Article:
“The order and structure of the Mass will not change at all,” he added, but Catholics will see some new texts for prayers, new observances for saints added to the church calendar in recent decades and such additions as a Mass in thanksgiving for the gift of human life and an extended vigil for Pentecost, similar to the Easter Vigil.

Since mid-April, Msgr. Anthony Sherman, director of the USCCB divine worship secretariat, and Fr. Hilgartner have been conducting workshops around the country for priests and diocesan leaders on implementation of the new missal. The workshops will continue into November.

Msgr. Sherman said participants often tell him that they had seen introducing the new missal as “an absolutely impossible task” before the workshop but said afterward, “I think I can actually do this,” especially because of the wealth of resource materials that will be available to them.

The USCCB has prepared a parish implementation guide that includes a detailed timeline, bulletin inserts, suggestions for homilies and adult education classes on the liturgy and a wide variety of other resources. Audio, visual and print resources for priests, liturgical musicians and laypeople also are available now or in the works.

Sr. Janet Baxendale, a Sister of Charity of New York who teaches liturgy at St. Joseph Seminary in Dunwoodie, N.Y., and its Institute of Religious Studies, is a consultant to the bishops’ Committee on Divine Worship. She said the new translation has been needed for a long time.

When the Second Vatican Council endorsed a new missal and permitted Catholics around the world to begin celebrating Mass in their local languages, the translation work that followed “was at its best a rush job,” she said. The Vatican’s translation principles at the time also favored “a looser construction, with the thought that in this way it could be adapted to various people more readily,” she added.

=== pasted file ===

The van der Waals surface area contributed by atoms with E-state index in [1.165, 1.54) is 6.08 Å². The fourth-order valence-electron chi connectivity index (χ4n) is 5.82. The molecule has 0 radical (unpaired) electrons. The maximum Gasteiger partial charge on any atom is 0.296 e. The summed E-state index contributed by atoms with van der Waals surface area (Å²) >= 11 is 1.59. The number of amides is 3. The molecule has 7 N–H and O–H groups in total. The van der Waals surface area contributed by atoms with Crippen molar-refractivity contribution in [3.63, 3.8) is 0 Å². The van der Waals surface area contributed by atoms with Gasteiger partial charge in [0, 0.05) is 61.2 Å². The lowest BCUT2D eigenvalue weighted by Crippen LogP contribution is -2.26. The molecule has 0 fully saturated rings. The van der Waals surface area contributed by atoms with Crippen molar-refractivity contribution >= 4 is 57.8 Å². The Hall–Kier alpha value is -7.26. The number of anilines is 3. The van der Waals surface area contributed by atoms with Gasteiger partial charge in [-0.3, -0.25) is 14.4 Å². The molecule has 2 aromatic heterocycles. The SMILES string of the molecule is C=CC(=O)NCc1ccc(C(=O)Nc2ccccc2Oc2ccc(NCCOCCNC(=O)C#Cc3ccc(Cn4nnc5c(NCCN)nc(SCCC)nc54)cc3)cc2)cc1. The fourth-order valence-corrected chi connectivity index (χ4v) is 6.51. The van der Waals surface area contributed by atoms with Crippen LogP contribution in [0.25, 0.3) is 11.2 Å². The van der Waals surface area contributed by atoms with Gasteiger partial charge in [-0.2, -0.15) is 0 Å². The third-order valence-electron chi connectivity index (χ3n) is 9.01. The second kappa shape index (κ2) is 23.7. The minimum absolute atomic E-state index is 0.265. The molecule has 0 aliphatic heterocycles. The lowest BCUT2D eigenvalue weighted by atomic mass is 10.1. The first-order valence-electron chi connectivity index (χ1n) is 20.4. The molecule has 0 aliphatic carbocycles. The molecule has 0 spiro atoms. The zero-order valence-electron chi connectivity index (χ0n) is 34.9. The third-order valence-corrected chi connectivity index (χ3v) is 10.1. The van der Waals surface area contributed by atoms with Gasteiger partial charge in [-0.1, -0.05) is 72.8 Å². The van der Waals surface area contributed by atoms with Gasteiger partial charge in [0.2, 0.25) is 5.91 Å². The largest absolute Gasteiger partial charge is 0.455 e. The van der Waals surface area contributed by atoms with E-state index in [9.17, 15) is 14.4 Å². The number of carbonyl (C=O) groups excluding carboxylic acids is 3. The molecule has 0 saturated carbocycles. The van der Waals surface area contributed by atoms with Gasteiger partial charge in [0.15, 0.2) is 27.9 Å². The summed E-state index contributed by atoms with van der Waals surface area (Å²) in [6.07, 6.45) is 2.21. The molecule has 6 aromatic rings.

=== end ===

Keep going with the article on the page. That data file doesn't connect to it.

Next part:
“As time went on, it became evident that … in many instances, the richness and power of the Latin text didn’t really come through,” Sr. Janet said. “This was true of all the translations, not just the English.”

The new translation offers “more poetic texts, more beautiful texts,” she said.

Fr. Hilgartner said Pope Benedict XVI has placed his own personal stamp on the liturgical changes by adding two new options for the dismissal prayer at the end of Mass, emphasizing the “connection between the Mass and living the Christian life.”

In place of the current “The Mass is ended, go in peace,” celebrants will be able to choose from four options, including the pope’s suggestions – “Go and announce the Gospel of the Lord” and “Go in peace, glorifying the Lord by your life.”

There has been a lot of enthusiasm at the workshops for those added texts – “an audible kind of ‘oooh,'” Fr. Hilgartner said. “There’s a reaction of some awe and enthusiasm for just these two phrases, and I think that’s worth getting excited about.”